Once positioned the user needs to inflate the balloon to remove the possibility of coil rotation. How this is accomplished is up to the user, however substances that produce high signal intensity should be avoided. Additionally, if the user is expecting to do spectroscopy or DWI, filling the balloon with air should be avoided as this will increase susceptibility artifacts. User should contact Medrad, (, for recommendations concerning approved fluids that can be used to inflate the balloon instead of air. Upon inflation of the balloon the user must attach the plastic clip to the coil to further secure the coil removing the possibility of rectal migration.
  6. Finalize Endo coil set-up
    After the coil is positioned plug it into the connector on the Endo cable assembly. The rectangular box of the cable assembly is positioned between the legs and the cable then routed under the leg of the patient. It is advised to wrap the cable assembly box with a small towel to improve patient comfort. Do not plug the cable assembly into the facade connector until the patient is positioned to magnet isocenter.
  7. Finalize array coil set-up
    Place the anterior half of the array coil onto the patient, being sure to minimize the angulation of the elements as well as ensuring that the anterior and posterior elements are aligned.
  8. Final steps
    Center on the array coil (or the symphysis pubis if using the Endo coil only) and insert the patient into the scanner. At this time plug the coil(s) into ODU connectors on the front of the magnet using the connector closer to the table for the endo coil. If only using the array coil either ODU can be used.

Improper Endo coil placement Bright signal intensity indicates position of the coil element . Note that in this example the signal is appearing laterally.Improper Endo coil placement Another example where the coil is not optimally placed. This time it is rotated to the patient's right side.Proper Endo coil placement This example shows correct placement of the coil with the element facing anterior.
Improper Endo coil placement
Improper Endo coil placement
Proper Endo coil placement
Bright signal intensity indicates position of the coil element . Note that in this example the signal is appearing laterally.
Another example where the coil is not optimally placed. This time it is rotated to the patient's right side.
This example shows correct placement of the coil with the element facing anterior.

Typical protocol

While every user has his/her own preferences when it comes to the ideal protocol for prostate imaging, there are some similarities found in every protocol. This section will discuss the acquisitions typically used.


Specific ExamCards from other Philips users can be downloaded below to provide a starting point for the development of your site specific imaging needs.


T2 TSE coronal, saggital, and axial

2D T2-weighted imaging provides the anatomical information about the prostate and the surrounding organs.  This imaging is obtained to determine the internal structure of the organ not easily determined via digital exam or other imaging modalities.  This imaging may also provide the interpreting physician with information to stage the extent of the disease.


Tip:  To reduce the effect of respiratory motion artifacts on the final image it is recommended that axail and coronal imaging be obtained with a RL foldover direction.  Obtaining sagittal imaging with F-H foldover direction will provide the same effect in this plane.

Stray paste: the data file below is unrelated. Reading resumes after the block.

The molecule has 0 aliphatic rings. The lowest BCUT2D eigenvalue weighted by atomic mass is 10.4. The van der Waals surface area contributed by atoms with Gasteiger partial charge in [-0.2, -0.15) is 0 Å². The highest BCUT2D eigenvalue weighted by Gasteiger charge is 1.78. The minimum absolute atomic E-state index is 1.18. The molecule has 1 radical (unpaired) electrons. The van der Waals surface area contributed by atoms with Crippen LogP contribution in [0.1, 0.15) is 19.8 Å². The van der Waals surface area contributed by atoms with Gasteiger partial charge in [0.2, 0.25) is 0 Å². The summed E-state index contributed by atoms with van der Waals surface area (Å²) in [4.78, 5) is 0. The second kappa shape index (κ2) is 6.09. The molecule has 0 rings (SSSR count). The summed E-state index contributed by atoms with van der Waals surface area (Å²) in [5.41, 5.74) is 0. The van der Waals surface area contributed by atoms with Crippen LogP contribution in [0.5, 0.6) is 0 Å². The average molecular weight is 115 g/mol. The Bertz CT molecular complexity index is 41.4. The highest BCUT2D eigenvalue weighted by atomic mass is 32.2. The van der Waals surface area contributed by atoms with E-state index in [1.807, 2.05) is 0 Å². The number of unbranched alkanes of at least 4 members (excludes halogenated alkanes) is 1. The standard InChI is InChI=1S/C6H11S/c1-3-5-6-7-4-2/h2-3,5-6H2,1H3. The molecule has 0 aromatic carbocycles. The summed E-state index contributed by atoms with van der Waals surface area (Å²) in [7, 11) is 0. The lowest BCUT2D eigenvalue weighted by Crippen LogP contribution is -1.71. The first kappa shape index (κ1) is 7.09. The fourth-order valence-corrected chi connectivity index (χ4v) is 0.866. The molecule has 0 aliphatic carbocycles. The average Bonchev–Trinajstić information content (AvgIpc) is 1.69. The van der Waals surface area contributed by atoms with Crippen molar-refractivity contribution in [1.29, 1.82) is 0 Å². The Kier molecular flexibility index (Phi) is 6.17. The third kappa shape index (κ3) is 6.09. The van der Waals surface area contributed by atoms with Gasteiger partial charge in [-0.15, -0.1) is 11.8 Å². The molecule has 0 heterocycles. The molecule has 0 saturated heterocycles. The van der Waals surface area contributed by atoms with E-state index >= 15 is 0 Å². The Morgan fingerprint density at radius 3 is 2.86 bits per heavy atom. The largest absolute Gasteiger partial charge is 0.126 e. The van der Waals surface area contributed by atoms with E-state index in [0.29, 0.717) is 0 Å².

1.5T dual coil T2 axial 1.5T dual coil T2 coronal 1.5T dual coil T2 sagittal
1.5T dual coil T2 axial
1.5T dual coil T2 coronal
1.5T dual coil T2 sagittal


2D SEEPI diffusion weighted imaging is used to aid in lesion detection. b-values above 1000 have shown significant sensitivity in defining areas of disease. These higher b-values cause the typical diffusion signal of the prostate to drop leaving only areas of restricted diffusion. These areas can then be correlated to the other imaging acquired for determination of their significance.


This dataset can be processed into ADC maps. Studies have indicated that lower ADC values may indicate abnormal prostate tissue. Image quality of the ADC map can be improved with the use of the advanced viewing Diffusion Registration tool (R2.6 or higher software).


3.0T dual coil multiple b-value DWI
3.0T dual coil multiple b-value DWI

T1 axial

T1 axial may be included in those patients that have recently undergone a biopsy to rule out hemorrhage.


3.0T dual coil T1 axial
3.0T dual coil T1 axial

Dynamic contrast enhanced

3D T1 TFE is obtained to provide information about the uptake characteristics of the prostate. As with other organs abnormal areas demonstrate different enhancement patterns than that of normal tissue. Typically this data is acquired with a high temporal resolution (3 to 5 seconds). This requires the trade off in the resolution of the imaging to obtain the fastest possible acquisition.


3T dual coil DCE axial
3T dual coil DCE axial


3D CSI Proton Spectroscopy acquisition with surface coils is possible however the SNR at 1.5T is below the threshold to provide sufficient clinical benefit due to the larger voxel size required to get acceptable quality spectra. If spectroscopy is to be acquired at 1.5T the endo coil alone or dual coil imaging should be used for this type of acquisition.


Due to the unique nature of this imaging please refer to the NetForum document
10 Tips for Prostate Spectroscopy for further guidance:

This content has been made possible by NetForum Community.
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Oct 29, 2009

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Application Tip
Achieva 1.5T, Achieva 3.0T, Achieva 3.0T X-series
Release 2.6
Nova, Nova Dual, Pulsar, Quasar, Quasar Dual
Body, Men's Health, Oncology, Pelvis, prostate, Prostate